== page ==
However, a platoon of 70 Rhodesians serving in 3rd Battalion, King's Royal Rifle Corp had been transferred from France to the Salonika Front in 1915. They were gradually whittled down by the Bulgarians and were down to 26 by January 1917. The platoon had been decimated by the end of the war.

The Rhodesia Native Regiment enlisted 2,507 soldiers and they provided loyal service Photo of Chateaux Wood near Ypres at Flanders after action in WWIagainst von Lertow-Vorbeck in German East Africa. 30 scouted for 1st and 2nd Rhodesia Regiments, and 350 joined the British East Africa Transport Corps, British South Africa Police Mobile Column and South African Native Labour Corps. The natives lost 31 killed in action, 142 died on service and 116 were wounded.

Proportional to the settler population, Rhodesia had contributed more personnel to the British armed forces in WWI than any other part of the Empire, including Britain. About 40% of the male settlers had put on uniform. 5,746 left Rhodesia on active service. 1,720 were commissioned officers. The roll of honour from all fronts contains the names of 732 Rhodesians who made the supreme sacrifice. The volunteers were awarded 421 British decorations among which were two VCs, 58 DSOs and 144 MCs. They also received 25 Croix de Guerre, among others, from France.

Recent research has included the numbers of Rhodesians that served with other units to these statistics and is summarised:

Descriptor Settler Native Total
Served 6,115 2,887 9,002
Population 30,000 750,000 780,000
Percentage 20.4% 0.4% 1.1%
Died/Killed 700 173 873
Percentage 11.4% 6.0% 9.7%

 

The Rhodesian contribution during the First World War became a major feature in the history of the colony, and a great source of pride. It played a part in the UK government's decision to grant self-government in 1923.

Rhodesians in Second World War

As early as 1934, there was concern about the German presence in Tanganyika (which became Tanzania) and the Italians in Ethiopa. A few years later it was resolved by the Photograph of 237 Squadron in front of Spitfire in August 1944Imperial Inspector General of Colonial Forces that leaders should be trained in Rhodesia for Rhodesian troops and for certain native reserve battalions in other countries within British-ruled Africa. This was in recognition of the high proportion of Rhodesian settlers that had gained commissions during the First World War. The decision was also made to limit the size of each Rhodesian unit to platoon size, to avoid the catastrophic effect back in the colony if they were wiped out in one action.

Dispite the ineptitude of the British command in the Somme in WWI, at the outbreak of the war there was no lack of volunteers as the next generation of Rhodesians stepped up. The main problem for the authorities was not so much in getting soldiers, but in persuading men in key occupations to stay at home. By May, 1940, some 1,600 settlers had already gone abroad and enlisted with various British and Commonwealth Forces. In addition, out of a population of 66.000, some 2,000 men were being trained in the colony, 457 women were at work with Photo of Rhodesain African Rifles marching ythrough Salisbury township on 11th November 1941auxiliary military services, 462 officers, 652 non-commissioned officers and 882 ''other ranks" were in action or waiting for battle abroad.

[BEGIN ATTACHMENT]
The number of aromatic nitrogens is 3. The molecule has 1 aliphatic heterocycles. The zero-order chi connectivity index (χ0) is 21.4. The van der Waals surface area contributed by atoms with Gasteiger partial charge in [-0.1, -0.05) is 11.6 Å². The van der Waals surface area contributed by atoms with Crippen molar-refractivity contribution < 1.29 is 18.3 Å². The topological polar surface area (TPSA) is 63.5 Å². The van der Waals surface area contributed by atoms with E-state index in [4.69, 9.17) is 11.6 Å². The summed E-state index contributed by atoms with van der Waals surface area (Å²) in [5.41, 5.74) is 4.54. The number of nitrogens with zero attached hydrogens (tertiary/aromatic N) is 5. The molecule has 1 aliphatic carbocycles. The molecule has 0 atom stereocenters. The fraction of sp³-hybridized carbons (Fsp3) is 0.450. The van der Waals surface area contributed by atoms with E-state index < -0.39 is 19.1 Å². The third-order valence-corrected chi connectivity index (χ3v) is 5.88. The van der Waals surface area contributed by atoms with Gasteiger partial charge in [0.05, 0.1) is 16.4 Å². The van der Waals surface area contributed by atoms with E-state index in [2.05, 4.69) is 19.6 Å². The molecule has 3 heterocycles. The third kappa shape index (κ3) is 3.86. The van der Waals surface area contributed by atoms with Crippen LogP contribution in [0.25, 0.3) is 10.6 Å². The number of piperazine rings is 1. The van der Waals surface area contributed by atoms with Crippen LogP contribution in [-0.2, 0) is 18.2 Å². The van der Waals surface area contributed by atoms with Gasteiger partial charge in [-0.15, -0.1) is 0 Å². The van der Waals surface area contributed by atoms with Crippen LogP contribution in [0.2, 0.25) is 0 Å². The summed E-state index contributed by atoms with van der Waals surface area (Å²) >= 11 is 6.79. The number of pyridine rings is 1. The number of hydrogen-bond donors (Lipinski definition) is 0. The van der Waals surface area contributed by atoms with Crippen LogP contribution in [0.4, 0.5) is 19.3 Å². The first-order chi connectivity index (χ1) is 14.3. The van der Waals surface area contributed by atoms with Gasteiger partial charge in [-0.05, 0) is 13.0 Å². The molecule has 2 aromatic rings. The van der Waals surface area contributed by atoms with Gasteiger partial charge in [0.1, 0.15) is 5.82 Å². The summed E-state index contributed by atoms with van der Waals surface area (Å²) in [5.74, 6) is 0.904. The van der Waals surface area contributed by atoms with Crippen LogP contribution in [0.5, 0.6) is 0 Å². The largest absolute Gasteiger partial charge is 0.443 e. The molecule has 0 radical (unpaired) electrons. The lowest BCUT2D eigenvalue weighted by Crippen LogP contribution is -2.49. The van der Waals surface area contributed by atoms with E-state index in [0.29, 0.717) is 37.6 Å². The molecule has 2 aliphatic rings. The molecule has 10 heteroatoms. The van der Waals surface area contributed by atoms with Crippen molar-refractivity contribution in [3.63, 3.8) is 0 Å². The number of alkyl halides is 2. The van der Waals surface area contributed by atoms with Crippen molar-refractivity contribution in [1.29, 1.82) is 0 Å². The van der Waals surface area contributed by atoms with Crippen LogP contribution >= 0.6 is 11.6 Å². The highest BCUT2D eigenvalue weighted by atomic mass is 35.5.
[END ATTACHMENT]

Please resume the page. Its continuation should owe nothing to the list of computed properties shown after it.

The colony supplied white officers and sergeants for units in other parts of Africa before drawing on her own indigenous manpower. Then, a new African battalion, 1st Battalion, Rhodesian African Rifles was formed in Rhodesia under Major F J Wane who was called back from retirement. They camped in Borrowdale, Salisbury while barracks were built. In November 1943 the battalion was sent to Nairobi and 63 Europeans accompanied 860 Africans. Training in the forests of Mount Meru preceded their arrival at Colombo, Ceylon in September. On 10th December 1944 they docked at Chittagong, India, to join the third and final Arakan Campaign in Burma. The Rhodesian African Rifles had some fierce encounters with the battle-experienced Japanese in the jungle along the Taungup-Prome Road where they initially lost 32 men and 72 were wounded. The Japanese respected the fighting askari - according to a captured Lancaster bomber of No 44 Rhodesia Squadron in World War IIJapanese officer’s diary “The enemy soldiers are not from Britain, but are from Africa. Because of their beliefs they are not afraid to die, so, even if their comrades have fallen, they keep on advancing as if nothing had happened. They have excellent physique and are very brave, so fighting against these soldiers is somewhat troublesome”. Mopping up continued, but confrontations were less intense. The local Burmese villagers would flee when the Africans approached and it was explained that the Japanese had warned them that the Africans were cannibals. This revelation explained why they had found few Japanese casualties or bodies after successful engagements. By 6th July, the Japanese captures were emaciated by hunger, malnutrition and disease. On 15th August 1945 the Japanese had surrendered but it took until 12th September that all units in the field were aware that hostilities were over. The Battalion was retained in Burma and Photo of Rhodesian mortar team in North Africa in 1942repaired a 160 km stretch of the Mawchi Road and performed POW guard duties. They moved to Rangoon in March 1946 and returned to Salisbury on May 10. The following day the 1st Battalion marched proudly through Salisbury. The battalion lost 27 killed in action, 5 died of wounds, 72 wounded and 64 died on service.